Farm Forward and KSU plan on conducting more studies when this one is complete. “The consequences of disregarding animal welfare go far beyond the question of cruelty,” Dr. Aaron Gross of the University of San Diego and CEO of Farm Forward explained to me. “What we are discovering more and more is that many of the environmental and public health problems with meat are intimately connected with animal welfare.” So basically, what’s bad for the chickens is bad for us; it’s all related.

We’ve all seen chicken portrayed as the low-fat, heart-healthy alternative to red meat for years, but it no longer adds up. You might want to lean away from eating birds and lean toward more plant-based options of protein like black beans, lentils, tofu, chickpeas and whole grains. No cruelty, far less fat, zero cholesterol. It’s a sensible swap for the waistline and good news for the birds!

For more by Kathy Freston, click here.

Too Fat to Fit

We hear that there’s an obesity epidemic (actually, we can see it).  We hear that it is going to cripple the US and its workforce.  But really, how is it going to effect me?  That’s somewhere else.

I was just reading my little, local free paper and found an article on the front page:  Commissioners Approve Grants for Four Projects.  One of the grants is for a new bariatric ambulance.

It states that another local Fire Dept. was successful in its request for $20,000 to outfit an ambulance to serve bariatric patients.  Fire officials said the equipment is needed because of the growing problem of obesity in the US and the county.  The local Commissioner said very few area departments are equipped with the specialty equipment.

I’ve seen that funeral homes now have to offer super-sized caskets.  I’ve been in Nursing Homes and Rehab Centers that offer a few super-sized wheelchairs.

We all know how cash-strapped the local governments are.  These grants aren’t even addressing the problem.  This is just wasting our tax dollars by putting a band-aid on a hemorrhaging patient .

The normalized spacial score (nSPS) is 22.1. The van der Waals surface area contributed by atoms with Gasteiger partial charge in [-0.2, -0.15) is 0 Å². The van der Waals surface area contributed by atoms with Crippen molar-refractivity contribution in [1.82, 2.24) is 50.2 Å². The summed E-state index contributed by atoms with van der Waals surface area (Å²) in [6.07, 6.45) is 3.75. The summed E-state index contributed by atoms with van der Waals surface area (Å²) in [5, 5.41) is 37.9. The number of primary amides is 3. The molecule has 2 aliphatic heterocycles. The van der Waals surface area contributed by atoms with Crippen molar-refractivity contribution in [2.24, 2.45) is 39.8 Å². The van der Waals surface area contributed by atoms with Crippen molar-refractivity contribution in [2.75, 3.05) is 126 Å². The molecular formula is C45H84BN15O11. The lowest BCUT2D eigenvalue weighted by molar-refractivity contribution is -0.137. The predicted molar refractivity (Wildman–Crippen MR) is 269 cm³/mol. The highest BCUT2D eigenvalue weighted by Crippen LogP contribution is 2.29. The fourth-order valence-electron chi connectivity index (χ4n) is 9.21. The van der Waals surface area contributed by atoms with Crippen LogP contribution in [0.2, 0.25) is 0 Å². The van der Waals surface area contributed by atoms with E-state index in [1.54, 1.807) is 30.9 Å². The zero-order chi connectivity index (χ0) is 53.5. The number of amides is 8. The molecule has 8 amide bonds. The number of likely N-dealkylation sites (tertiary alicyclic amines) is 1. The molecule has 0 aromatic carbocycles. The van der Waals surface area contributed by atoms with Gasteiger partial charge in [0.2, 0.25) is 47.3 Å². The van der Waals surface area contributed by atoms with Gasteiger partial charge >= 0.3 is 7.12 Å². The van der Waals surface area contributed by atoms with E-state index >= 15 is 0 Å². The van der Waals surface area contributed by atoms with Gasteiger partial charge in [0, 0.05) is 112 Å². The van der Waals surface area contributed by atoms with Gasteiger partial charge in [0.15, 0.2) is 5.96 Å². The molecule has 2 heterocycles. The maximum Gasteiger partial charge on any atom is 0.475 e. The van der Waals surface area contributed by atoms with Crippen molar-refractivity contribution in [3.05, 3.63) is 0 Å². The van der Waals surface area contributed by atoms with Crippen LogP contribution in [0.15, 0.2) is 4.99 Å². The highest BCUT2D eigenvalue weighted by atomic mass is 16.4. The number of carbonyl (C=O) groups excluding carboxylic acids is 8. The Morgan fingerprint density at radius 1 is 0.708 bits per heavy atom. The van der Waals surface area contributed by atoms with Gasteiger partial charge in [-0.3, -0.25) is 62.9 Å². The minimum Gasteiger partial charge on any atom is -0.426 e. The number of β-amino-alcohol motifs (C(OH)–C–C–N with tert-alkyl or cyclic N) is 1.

Kidney Stone Rate Doubles

Another by product of the obesity epidemic.

By MyHealthNewsDaily

Kidney stones are nearly twice as common now as they were in the early 1990s, according to a new study.

In 1994, one in 20 people in the U.S. had kidney stones, in the years between 2007 and 2010, the rate was one in 11.

“While we expected the prevalence of kidney stones to increase, the size of the increase was surprising,” says study researcher Dr. Charles Scales Jr., a urologist at the David Geffen School of Medicine at the University of California, Los Angeles.

Additionally, the researchers found that people with obesity, diabetes or gout were more likely than healthy people to be diagnosed with kidney stones.

While kidney stones can be treated, they can also be prevented by eating a healthy balanced diet and getting plenty of exercise, researchers said. Doctors should shift their focus to prevention, especially now that more people in the U.S. are facing the condition, researchers said.

“People should consider the increased risk of kidney stones as another reason to maintain a healthy lifestyle and body weight,” said researcher Dr. Christopher Saigal, associate professor of urology at the UCLA medical school.

The study used data on 12,000 people collected during the National Health and Nutrition Examination Survey, an ongoing study conducted by the Centers for Disease Control and Prevention. Survey participants answer questionnaires, and undergo physical exams.

The study was released online and will appear in the July issue of the journal European Urology.